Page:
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Catholic Life

10 things to know about Pope emeritus Benedict XVI


CNA — Pope emeritus Benedict XVI served as pope from 2005 to 2013. He was born Joseph Ratzinger on April 16, 1927, at Marktl in the German state of Bavaria. He turns 95 soon.

There is lots to know about this man who became a priest, archbishop, a cardinal, and even a former pope.

He is fond of cats, pianos and Mozart.

When he was a cardinal living in Rome, he would prepare plates of food for stray cats. If friendly cats near his Vatican offices were hurt, he would bandage their wounds. When he moved to live in the Vatican apartments, he still had to follow the rules: no cats or dogs allowed.

His other interests include the piano, which he played for years. The composer Mozart is a favorite.

“His music still touches me very deeply, because it is so luminous and yet at the same time so deep,” he told interviewer Peter Seewald in the 1996 book “Salt of the Earth.” “His music is by no means just entertainment; it contains the whole tragedy of human existence.”

As a youth, he was conscripted into the German military. Nazis ridiculed his desire to be a priest.

The future Benedict XVI grew up in the small village of Traunstein in southern Germany at a time when the Nazis came to dominate the country. 

Ratzinger’s family was anti-Nazi. His father, a policeman, subscribed to an anti-Nazi newspaper. A 14-year-old cousin of Ratzinger’s who had Down syndrome was taken away by the Nazis and soon died. He was presumably murdered in their inhuman campaign against those they considered defective.

Young Joseph Ratzinger bristled against mandatory Hitler Youth activities and managed to dodge some, as he later recounted in his memoir “Milestones.” His older sister refused to become a teacher rather than be forced to teach a Nazi-friendly curriculum.

During the Second World War, Ratzinger was conscripted into military service. He and his brother Georg both wanted to be seminarians. When an SS recruiter gathered Ratzinger and other soldiers to a recruitment meeting, his desire to be a priest won him mockery and insults — but also escape from service in the hardline Nazi military group.

In the last months of the war, he deserted, an action punishable by death. 

During his April 2008 visit to St. Joseph Seminary in Yonkers, New York, Benedict called Nazi Germany “a sinister regime that thought it had all the answers.” 

After living under the evils of Nazism, Benedict sees the need for truth in authentic freedom.

He warned Americans against darkness of the heart, “a callousness of heart takes hold which first ignores, then ridicules, the God-given dignity of every human being.” There is also a “particularly sinister” darkness of the mind, he said, which manipulates truth, distorts our perception of reality, and tarnishes our imagination and aspirations.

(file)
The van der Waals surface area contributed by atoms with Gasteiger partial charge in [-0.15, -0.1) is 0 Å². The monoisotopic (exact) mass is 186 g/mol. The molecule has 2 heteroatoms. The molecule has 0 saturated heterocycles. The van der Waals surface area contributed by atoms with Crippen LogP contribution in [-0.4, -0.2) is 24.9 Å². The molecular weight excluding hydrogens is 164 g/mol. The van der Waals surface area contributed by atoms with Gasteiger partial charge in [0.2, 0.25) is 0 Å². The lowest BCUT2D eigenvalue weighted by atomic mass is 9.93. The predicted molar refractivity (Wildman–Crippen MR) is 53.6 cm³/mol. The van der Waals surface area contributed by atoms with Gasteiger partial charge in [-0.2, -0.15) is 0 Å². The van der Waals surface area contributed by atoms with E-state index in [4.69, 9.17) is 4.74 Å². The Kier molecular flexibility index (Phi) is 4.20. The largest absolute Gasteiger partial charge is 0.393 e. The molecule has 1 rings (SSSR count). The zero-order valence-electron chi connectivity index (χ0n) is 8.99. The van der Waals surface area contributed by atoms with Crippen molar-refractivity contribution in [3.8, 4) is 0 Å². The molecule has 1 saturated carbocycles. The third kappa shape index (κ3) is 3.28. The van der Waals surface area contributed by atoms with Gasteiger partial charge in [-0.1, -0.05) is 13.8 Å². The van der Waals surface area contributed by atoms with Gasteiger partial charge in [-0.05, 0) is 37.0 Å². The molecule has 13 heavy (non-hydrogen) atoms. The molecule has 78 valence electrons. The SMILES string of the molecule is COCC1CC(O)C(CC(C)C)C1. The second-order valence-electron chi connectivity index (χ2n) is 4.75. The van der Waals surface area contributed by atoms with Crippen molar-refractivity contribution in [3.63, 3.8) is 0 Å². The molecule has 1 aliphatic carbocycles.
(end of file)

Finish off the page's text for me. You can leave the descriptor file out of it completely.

“But what purpose has a ‘freedom’ which, in disregarding truth, pursues what is false or wrong?” he asked. “How many young people have been offered a hand which in the name of freedom or experience has led them to addiction, to moral or intellectual confusion, to hurt, to a loss of self-respect, even to despair and so tragically and sadly to the taking of their own life?”

“Dear friends, truth is not an imposition. Nor is it simply a set of rules. It is a discovery of the One who never fails us; the One whom we can always trust. In seeking truth we come to live by belief because ultimately truth is a person: Jesus Christ. That is why authentic freedom is not an opting out. It is an opting in; nothing less than letting go of self and allowing oneself to be drawn into Christ’s very being for others.”

He took the name Benedict in honor of a pope and a saint.

In a Wednesday general audience soon after his election in April 2005, he explained that he chose the name Benedict as a link to Pope Benedict XV who “guided the Church through the turbulent times of the First World War.” He said the name also evoked the sixth-century monastic leader St. Benedict of Nursia and his place in forming the “irrefutable Christian roots of European culture and civilization.”

As pope, Benedict often spoke of the need to evangelize. “There is no greater priority than this: to enable the people of our time once more to encounter God, the God who speaks to us and shares his love so that we might have life in abundance,” he said in his 2010 apostolic exhortation “Verbum Domini.”

Benedict XVI made major moves against clergy who abused children.